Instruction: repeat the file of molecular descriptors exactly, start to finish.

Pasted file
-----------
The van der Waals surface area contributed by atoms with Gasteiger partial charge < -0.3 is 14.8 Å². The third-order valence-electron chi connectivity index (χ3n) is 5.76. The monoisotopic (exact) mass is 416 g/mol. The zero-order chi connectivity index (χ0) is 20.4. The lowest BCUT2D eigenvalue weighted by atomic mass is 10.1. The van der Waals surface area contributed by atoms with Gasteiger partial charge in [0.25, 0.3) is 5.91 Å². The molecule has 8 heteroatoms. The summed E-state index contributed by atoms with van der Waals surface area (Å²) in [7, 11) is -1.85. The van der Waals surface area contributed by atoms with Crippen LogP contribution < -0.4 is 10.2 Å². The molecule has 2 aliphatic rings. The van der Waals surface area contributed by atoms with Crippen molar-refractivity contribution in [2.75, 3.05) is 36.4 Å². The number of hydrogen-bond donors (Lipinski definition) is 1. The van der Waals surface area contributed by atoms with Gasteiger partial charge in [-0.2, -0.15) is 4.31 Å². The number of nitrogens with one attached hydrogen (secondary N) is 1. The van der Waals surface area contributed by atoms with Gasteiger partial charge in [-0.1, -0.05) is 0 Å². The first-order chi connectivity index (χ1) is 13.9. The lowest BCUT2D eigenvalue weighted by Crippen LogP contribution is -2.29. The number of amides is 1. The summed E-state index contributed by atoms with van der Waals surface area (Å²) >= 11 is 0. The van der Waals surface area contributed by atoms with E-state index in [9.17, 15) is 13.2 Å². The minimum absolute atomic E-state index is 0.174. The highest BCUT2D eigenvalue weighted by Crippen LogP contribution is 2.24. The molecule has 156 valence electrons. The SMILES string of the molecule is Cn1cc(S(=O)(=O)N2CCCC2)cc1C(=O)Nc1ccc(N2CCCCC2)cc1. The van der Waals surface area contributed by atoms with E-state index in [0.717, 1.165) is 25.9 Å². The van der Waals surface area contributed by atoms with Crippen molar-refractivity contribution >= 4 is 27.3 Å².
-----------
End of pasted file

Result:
The van der Waals surface area contributed by atoms with Gasteiger partial charge < -0.3 is 14.8 Å². The third-order valence-electron chi connectivity index (χ3n) is 5.76. The monoisotopic (exact) mass is 416 g/mol. The zero-order chi connectivity index (χ0) is 20.4. The lowest BCUT2D eigenvalue weighted by atomic mass is 10.1. The van der Waals surface area contributed by atoms with Gasteiger partial charge in [0.25, 0.3) is 5.91 Å². The molecule has 8 heteroatoms. The summed E-state index contributed by atoms with van der Waals surface area (Å²) in [7, 11) is -1.85. The van der Waals surface area contributed by atoms with Crippen LogP contribution < -0.4 is 10.2 Å². The molecule has 2 aliphatic rings. The van der Waals surface area contributed by atoms with Crippen molar-refractivity contribution in [2.75, 3.05) is 36.4 Å². The number of hydrogen-bond donors (Lipinski definition) is 1. The van der Waals surface area contributed by atoms with Gasteiger partial charge in [-0.2, -0.15) is 4.31 Å². The number of nitrogens with one attached hydrogen (secondary N) is 1. The van der Waals surface area contributed by atoms with Gasteiger partial charge in [-0.1, -0.05) is 0 Å². The first-order chi connectivity index (χ1) is 13.9. The lowest BCUT2D eigenvalue weighted by Crippen LogP contribution is -2.29. The number of amides is 1. The summed E-state index contributed by atoms with van der Waals surface area (Å²) >= 11 is 0. The van der Waals surface area contributed by atoms with E-state index in [9.17, 15) is 13.2 Å². The minimum absolute atomic E-state index is 0.174. The highest BCUT2D eigenvalue weighted by Crippen LogP contribution is 2.24. The molecule has 156 valence electrons. The SMILES string of the molecule is Cn1cc(S(=O)(=O)N2CCCC2)cc1C(=O)Nc1ccc(N2CCCCC2)cc1. The van der Waals surface area contributed by atoms with E-state index in [0.717, 1.165) is 25.9 Å². The van der Waals surface area contributed by atoms with Crippen molar-refractivity contribution >= 4 is 27.3 Å².